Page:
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By SecureWorld News Team
Mon | Dec 14, 2020 | 12:52 AM PST

It is the digital version of the Trojan horse.

The software updates for your IT management tools arrive automatically and contain legitimate changes—but hidden inside the update is malware that gives hackers secret access to your network.

In modern times, this is called a supply chain cyberattack. And according to the U.S. government and prominent security researchers, this type of attack is playing out right now on a global scale.

IT monitoring software company victim of supply chain cyber attack

More than 300,000 organizations and governments around the world rely on a company called SolarWinds. It makes software to help monitor and manage IT systems. 

And in this rapidly developing cyberattack, high value SolarWinds customers are currently being attacked through this digital Trojan horse type of cyberattack. 

The United States government even appears to be one of the victims.

How urgent is this cyber situation? Urgent enough that the Cybersecurity and Infrastructure Security Agency (CISA) issued a rare weekend alert about the attack and so did researchers at FireEye along with SolarWinds itself. 

"SolarWinds has just been made aware our systems experienced a highly sophisticated, manual supply chain attack on SolarWinds® Orion® Platform software builds for versions 2019.4 HF 5 through 2020.2.1, released between March 2020 and June 2020.

We have been advised this attack was likely conducted by an outside nation state and intended to be a narrow, extremely targeted, and manually executed attack, as opposed to a broad, system-wide attack. We recommend taking the following steps related to your use of the SolarWinds Orion Platform."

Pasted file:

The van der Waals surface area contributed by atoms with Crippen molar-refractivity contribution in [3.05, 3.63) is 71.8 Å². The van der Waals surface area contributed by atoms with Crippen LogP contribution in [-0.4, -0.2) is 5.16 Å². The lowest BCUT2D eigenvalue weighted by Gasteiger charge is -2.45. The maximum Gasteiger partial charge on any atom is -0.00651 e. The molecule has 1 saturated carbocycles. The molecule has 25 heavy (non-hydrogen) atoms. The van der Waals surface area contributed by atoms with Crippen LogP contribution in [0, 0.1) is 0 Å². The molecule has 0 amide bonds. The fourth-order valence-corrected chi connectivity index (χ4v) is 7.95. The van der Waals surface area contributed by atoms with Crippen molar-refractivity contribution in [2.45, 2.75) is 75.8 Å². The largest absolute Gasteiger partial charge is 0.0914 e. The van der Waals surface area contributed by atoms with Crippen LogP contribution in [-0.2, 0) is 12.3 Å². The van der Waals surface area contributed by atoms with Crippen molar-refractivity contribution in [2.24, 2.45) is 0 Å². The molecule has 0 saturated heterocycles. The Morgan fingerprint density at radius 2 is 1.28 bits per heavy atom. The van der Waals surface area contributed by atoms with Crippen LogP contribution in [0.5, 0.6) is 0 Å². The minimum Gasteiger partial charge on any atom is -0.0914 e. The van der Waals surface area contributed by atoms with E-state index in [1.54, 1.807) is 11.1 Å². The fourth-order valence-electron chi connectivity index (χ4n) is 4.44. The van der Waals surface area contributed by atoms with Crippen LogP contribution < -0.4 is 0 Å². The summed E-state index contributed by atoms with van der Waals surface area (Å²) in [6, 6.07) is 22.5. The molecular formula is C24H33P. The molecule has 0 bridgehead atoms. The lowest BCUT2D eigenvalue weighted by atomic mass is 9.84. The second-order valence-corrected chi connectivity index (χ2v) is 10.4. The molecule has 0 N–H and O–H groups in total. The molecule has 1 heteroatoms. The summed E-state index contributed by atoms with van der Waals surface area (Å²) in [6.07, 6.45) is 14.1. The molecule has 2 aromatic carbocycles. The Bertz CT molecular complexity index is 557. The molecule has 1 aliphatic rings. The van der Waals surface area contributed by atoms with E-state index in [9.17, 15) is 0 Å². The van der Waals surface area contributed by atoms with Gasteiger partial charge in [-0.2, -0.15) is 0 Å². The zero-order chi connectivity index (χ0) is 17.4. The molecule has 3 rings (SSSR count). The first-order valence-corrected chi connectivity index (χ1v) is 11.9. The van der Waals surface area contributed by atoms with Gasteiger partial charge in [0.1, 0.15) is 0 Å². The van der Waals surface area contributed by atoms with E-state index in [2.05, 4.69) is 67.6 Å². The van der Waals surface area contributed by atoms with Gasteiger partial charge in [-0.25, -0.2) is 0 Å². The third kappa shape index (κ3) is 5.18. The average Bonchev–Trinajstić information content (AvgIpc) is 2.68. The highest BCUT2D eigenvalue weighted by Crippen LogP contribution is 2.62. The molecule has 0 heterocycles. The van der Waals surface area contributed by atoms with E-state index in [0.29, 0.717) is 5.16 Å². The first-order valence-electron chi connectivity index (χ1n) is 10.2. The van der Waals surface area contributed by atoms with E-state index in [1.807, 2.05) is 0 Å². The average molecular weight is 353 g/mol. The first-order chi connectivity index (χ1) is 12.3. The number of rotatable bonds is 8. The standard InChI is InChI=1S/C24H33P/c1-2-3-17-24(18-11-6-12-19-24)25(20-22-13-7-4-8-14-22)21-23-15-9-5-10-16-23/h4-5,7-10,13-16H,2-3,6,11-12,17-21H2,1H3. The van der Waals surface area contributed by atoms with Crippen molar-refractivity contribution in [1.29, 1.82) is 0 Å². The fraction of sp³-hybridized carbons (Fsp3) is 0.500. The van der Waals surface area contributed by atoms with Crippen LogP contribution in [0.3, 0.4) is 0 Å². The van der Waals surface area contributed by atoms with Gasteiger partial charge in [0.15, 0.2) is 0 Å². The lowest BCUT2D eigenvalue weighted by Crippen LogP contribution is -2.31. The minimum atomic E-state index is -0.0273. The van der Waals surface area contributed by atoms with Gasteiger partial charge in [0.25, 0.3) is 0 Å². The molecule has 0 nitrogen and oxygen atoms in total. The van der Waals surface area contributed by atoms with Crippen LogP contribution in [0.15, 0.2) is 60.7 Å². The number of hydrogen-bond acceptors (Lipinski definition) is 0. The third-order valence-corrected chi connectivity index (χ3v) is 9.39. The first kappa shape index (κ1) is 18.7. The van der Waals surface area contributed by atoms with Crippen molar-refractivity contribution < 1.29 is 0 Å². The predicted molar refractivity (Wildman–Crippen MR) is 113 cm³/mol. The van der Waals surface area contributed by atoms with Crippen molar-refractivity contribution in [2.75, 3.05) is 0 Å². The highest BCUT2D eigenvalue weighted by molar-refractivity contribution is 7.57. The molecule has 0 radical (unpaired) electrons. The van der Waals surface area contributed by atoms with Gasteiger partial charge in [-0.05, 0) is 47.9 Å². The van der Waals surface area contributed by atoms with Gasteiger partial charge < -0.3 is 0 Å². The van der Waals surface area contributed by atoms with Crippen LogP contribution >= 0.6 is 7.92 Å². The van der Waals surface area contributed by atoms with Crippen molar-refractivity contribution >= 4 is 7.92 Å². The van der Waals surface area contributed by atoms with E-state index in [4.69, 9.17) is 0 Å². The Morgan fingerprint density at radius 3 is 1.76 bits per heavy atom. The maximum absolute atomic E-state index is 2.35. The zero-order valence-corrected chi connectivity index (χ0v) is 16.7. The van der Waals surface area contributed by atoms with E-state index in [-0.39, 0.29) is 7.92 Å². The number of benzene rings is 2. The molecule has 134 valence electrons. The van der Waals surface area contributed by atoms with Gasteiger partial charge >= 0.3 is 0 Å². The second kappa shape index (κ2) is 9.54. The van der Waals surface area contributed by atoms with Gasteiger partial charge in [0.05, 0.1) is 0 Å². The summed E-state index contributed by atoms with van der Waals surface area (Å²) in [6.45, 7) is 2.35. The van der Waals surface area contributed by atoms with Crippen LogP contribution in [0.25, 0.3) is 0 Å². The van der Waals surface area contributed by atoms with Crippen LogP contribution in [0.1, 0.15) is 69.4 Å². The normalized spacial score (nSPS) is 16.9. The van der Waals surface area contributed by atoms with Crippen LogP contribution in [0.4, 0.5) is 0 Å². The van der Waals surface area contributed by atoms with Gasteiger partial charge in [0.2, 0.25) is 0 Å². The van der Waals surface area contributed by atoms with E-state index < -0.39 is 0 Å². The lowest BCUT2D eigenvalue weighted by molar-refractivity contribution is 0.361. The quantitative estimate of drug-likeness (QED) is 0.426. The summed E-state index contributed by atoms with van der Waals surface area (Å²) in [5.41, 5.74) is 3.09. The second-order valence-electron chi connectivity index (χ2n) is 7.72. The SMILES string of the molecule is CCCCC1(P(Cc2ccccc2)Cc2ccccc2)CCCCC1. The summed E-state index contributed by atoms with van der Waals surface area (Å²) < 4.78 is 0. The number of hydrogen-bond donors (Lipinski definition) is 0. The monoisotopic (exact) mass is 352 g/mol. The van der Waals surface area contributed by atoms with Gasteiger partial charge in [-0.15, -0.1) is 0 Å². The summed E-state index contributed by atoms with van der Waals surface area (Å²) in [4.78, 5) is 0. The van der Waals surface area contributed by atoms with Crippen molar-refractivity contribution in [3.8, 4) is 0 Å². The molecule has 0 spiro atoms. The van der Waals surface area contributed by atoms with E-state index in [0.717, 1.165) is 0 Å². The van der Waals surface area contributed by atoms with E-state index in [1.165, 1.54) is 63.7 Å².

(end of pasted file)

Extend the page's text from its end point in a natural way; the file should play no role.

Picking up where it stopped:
If you are a SolarWinds customer, we'll talk about mitigation techniques in a moment. First, however, let's take a look at how the SolarWinds back door attack works. Security researchers say there are ways to detect the attack but only if you know what to look for and are actively looking for those things.

SolarWinds supply chain attack ongoing: how it works

FireEye researchers say this is an ongoing cyberattack and that nation-state hackers are most likely behind the attack because of its sophistication.

"This is some of the best operational security that FireEye has observed in a cyber attack, focusing on evasion and leveraging inherent trust."

Think about that statement for a moment.

FireEye researchers report regularly on the world's most prominent cyberattacks. In some ways, they've seen it all. And this attack was carried out with operational elegance.

So how does it work? Researchers break it down into these basic stages.

1. The supply chain attack trojanizes the SolarWinds Orion business software updates in order to distribute a new malware it is calling SUNBURST. This malware arrives with a legitimately signed certificate.


"The trojanized update file is a standard Windows Installer Patch file that includes compressed resources associated with the update, including the trojanized SolarWinds.Orion.Core.BusinessLayer.dll component."

2. After SUNBURST malware is dropped into the network via the SolarWinds update, the malware sits silently before springing to life:

"After an initial dormant period of up to two weeks, it retrieves and executes commands, called 'Jobs,' that include the ability to transfer files, execute files, profile the system, reboot the machine, and disable system services.

The malware masquerades its network traffic as the Orion Improvement Program (OIP) protocol and stores reconnaissance results within legitimate plugin configuration files allowing it to blend in with legitimate SolarWinds activity. The backdoor uses multiple obfuscated blocklists to identify forensic and anti-virus tools running as processes, services, and drivers."

And FireEye has taken a close look at the code involved in the attack:

"We are currently tracking the software supply chain compromise and related post intrusion activity as UNC2452. After gaining initial access, this group uses a variety of techniques to disguise their operations while they move laterally. This actor prefers to maintain a light malware footprint, instead preferring legitimate credentials and remote access for access into a victim’s environment."

This includes command and control traffic that masquerades as the legitimate Orion Improvement Program and code that hides in plain sight by using fake variable names and tying into legitimate components.